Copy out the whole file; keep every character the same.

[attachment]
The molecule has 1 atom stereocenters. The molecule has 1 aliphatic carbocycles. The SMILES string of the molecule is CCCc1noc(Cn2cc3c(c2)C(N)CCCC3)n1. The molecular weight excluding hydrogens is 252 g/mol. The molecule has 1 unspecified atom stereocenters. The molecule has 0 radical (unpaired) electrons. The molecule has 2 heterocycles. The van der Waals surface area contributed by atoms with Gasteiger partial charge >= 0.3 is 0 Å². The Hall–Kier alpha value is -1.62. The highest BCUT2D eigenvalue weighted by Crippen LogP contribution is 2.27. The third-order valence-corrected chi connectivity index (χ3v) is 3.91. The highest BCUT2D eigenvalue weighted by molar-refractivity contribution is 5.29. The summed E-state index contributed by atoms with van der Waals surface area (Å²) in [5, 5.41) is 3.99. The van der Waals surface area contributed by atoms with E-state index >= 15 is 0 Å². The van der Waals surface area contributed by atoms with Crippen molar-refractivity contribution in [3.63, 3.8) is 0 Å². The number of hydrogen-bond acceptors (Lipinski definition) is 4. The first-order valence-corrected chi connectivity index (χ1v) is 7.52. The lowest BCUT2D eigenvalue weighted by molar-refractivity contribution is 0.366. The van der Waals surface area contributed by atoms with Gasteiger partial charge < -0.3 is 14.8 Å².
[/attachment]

The molecule has 1 atom stereocenters. The molecule has 1 aliphatic carbocycles. The SMILES string of the molecule is CCCc1noc(Cn2cc3c(c2)C(N)CCCC3)n1. The molecular weight excluding hydrogens is 252 g/mol. The molecule has 1 unspecified atom stereocenters. The molecule has 0 radical (unpaired) electrons. The molecule has 2 heterocycles. The van der Waals surface area contributed by atoms with Gasteiger partial charge >= 0.3 is 0 Å². The Hall–Kier alpha value is -1.62. The highest BCUT2D eigenvalue weighted by Crippen LogP contribution is 2.27. The third-order valence-corrected chi connectivity index (χ3v) is 3.91. The highest BCUT2D eigenvalue weighted by molar-refractivity contribution is 5.29. The summed E-state index contributed by atoms with van der Waals surface area (Å²) in [5, 5.41) is 3.99. The van der Waals surface area contributed by atoms with E-state index >= 15 is 0 Å². The van der Waals surface area contributed by atoms with Crippen molar-refractivity contribution in [3.63, 3.8) is 0 Å². The number of hydrogen-bond acceptors (Lipinski definition) is 4. The first-order valence-corrected chi connectivity index (χ1v) is 7.52. The lowest BCUT2D eigenvalue weighted by molar-refractivity contribution is 0.366. The van der Waals surface area contributed by atoms with Gasteiger partial charge < -0.3 is 14.8 Å².